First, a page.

Pauline Kael‘s review of 2001: A Space Odyssey is so far removed from what almost everyone is convinced of….so far from the exalted rep that this 1968 film has enjoyed for decades — the general consensus that it’s not only masterful but cosmically spellbinding and even, on a certain level, a black no-laugh comedy — Kael was so far afield from this view it’s fascinating to read from an anthropological perspective. How could she have missed the import of this film so completely?

2001 is a movie that might have been made by the hero of Blow-Up, and it’s fun to think about Kubrick really doing every dumb thing he wanted to do, building enormous science fiction sets and equipment, never even bothering to figure out what he was going to do with them. Fellini, too, had gotten carried away with the Erector Set approach to movie-making, but his big science-fiction construction, exposed to view at the end of 8 and 1/2, was abandoned. Kubrick never really made his movie either but he doesn’t seem to know it.

“Some people like the American International Pictures stuff because it’s rather idiotic and maybe some people love 2001 just because Kubrick did all that stupid stuff, acted out a kind of super sci-fi nut’s fantasy. In some ways it’s the biggest amateur movie of them all, complete even to the amateur-movie obligatory scene—the director’s little daughter (in curls) telling daddy what kind of present she wants.

“The secondary title of Dr. Strangelove, which we took to be satiric, How I learned to stop worrying and love the bomb, was not, it now appears, altogether satiric for Kubrick. 2001 celebrates the invention of tools of death, as an evolutionary route to a higher order of non-human life. Kubrick literally learned to stop worrying and love the bomb; he’s become his own butt — the Herman Kahn of extraterrestrial games theory.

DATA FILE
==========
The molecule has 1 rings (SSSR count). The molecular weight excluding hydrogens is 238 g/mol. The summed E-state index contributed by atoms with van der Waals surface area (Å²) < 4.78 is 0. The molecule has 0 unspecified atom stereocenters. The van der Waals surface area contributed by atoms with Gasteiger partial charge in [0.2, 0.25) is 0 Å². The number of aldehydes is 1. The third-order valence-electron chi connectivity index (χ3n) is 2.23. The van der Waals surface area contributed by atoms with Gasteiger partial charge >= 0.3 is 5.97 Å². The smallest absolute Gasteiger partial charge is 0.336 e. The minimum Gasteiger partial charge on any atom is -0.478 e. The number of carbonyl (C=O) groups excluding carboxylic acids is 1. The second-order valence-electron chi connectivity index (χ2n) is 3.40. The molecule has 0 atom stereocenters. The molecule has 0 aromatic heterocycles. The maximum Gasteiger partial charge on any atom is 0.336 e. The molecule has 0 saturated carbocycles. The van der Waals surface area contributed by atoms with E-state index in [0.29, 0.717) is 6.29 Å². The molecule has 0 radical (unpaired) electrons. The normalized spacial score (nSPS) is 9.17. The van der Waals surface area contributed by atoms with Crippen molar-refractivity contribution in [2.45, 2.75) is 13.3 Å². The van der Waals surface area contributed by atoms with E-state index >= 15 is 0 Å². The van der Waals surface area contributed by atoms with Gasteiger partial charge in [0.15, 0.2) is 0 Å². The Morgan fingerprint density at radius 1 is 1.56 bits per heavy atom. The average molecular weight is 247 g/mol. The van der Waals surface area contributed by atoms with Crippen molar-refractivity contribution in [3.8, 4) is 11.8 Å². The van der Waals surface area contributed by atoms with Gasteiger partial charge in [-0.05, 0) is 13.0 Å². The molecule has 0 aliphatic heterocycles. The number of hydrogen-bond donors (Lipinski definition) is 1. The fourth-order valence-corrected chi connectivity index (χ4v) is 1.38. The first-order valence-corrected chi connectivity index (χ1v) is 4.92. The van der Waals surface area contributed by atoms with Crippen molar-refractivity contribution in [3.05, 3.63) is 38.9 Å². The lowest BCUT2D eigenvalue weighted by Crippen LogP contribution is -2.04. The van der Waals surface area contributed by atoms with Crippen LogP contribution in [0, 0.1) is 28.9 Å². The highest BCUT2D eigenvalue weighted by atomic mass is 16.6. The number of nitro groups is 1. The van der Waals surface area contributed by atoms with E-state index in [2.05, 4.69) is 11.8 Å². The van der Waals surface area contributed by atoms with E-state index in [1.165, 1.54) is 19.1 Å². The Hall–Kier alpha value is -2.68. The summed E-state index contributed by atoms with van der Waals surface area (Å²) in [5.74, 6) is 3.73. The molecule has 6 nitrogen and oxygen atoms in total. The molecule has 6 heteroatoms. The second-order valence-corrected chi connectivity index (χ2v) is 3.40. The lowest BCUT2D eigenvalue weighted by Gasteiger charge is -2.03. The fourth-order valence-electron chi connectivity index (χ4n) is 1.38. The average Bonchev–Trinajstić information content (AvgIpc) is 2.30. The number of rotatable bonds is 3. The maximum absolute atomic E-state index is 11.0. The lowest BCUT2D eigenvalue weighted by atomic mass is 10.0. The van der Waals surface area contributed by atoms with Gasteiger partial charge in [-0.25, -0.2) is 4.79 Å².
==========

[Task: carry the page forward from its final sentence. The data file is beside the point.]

“The ponderous blurry appeal of the picture may be that it takes its stoned audience out of this world to a consoling vision of a graceful world of space, controlled by superior godlike minds, where the hero is reborn as an angelic baby. It has the dreamy somewhere-over-the-rainbow appeal of a new vision of heaven. 2001 is a celebration of cop-out. It says man is just a tiny nothing on the stairway to paradise, something better is coming, and it’s all out of your hands anyway. There’s an intelligence out there in space controlling your destiny from ape to angel, so just follow the slab. Drop up.

“It’s a bad, bad sign when a movie director begins to think of himself as a myth-maker, and this limp myth of a grand plan that justifies slaughter and ends with resurrection has been around before. Kubrick’s story line — accounting for evolution by an extraterrestrial intelligence — is probably the most gloriously redundant plot of all time. And although his intentions may have been different, 2001 celebrates the end of man; those beautiful mushroom clouds at the end of Strangelove were no accident.

“In 2001: A Space Odyssey, death and life are all the same: no point is made in the movie of Gary Lockwood’s death — the moment isn’t even defined — and the hero doesn’t discover that the hibernating scientists have become corpses. That’s unimportant in a movie about the beauties of resurrection. Trip off to join the cosmic intelligence and come back a better mind. And as the trip in the movie is the usual psychedelic light shows the audience doesn’t even have to worry about getting to Jupiter. They can go to heaven in Cinerama.”